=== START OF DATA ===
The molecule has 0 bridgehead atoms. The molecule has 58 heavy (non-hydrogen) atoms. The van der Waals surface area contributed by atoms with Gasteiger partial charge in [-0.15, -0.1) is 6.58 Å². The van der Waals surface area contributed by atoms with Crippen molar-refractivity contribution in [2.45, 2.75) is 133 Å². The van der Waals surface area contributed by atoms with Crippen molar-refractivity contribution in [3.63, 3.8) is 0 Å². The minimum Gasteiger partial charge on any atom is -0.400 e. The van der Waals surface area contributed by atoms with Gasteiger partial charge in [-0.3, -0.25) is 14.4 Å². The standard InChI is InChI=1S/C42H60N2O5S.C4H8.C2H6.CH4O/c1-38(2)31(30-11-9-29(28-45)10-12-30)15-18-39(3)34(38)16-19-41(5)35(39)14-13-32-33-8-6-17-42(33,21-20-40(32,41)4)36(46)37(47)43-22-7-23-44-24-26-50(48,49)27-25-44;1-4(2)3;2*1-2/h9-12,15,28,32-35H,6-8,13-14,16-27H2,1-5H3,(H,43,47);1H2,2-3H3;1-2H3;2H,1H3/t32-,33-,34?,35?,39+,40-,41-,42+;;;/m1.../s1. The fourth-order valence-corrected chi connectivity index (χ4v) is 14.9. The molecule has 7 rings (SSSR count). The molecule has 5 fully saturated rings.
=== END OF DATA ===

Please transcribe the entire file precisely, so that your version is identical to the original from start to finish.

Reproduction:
The molecule has 0 bridgehead atoms. The molecule has 58 heavy (non-hydrogen) atoms. The van der Waals surface area contributed by atoms with Gasteiger partial charge in [-0.15, -0.1) is 6.58 Å². The van der Waals surface area contributed by atoms with Crippen molar-refractivity contribution in [2.45, 2.75) is 133 Å². The van der Waals surface area contributed by atoms with Crippen molar-refractivity contribution in [3.63, 3.8) is 0 Å². The minimum Gasteiger partial charge on any atom is -0.400 e. The van der Waals surface area contributed by atoms with Gasteiger partial charge in [-0.3, -0.25) is 14.4 Å². The standard InChI is InChI=1S/C42H60N2O5S.C4H8.C2H6.CH4O/c1-38(2)31(30-11-9-29(28-45)10-12-30)15-18-39(3)34(38)16-19-41(5)35(39)14-13-32-33-8-6-17-42(33,21-20-40(32,41)4)36(46)37(47)43-22-7-23-44-24-26-50(48,49)27-25-44;1-4(2)3;2*1-2/h9-12,15,28,32-35H,6-8,13-14,16-27H2,1-5H3,(H,43,47);1H2,2-3H3;1-2H3;2H,1H3/t32-,33-,34?,35?,39+,40-,41-,42+;;;/m1.../s1. The fourth-order valence-corrected chi connectivity index (χ4v) is 14.9. The molecule has 7 rings (SSSR count). The molecule has 5 fully saturated rings.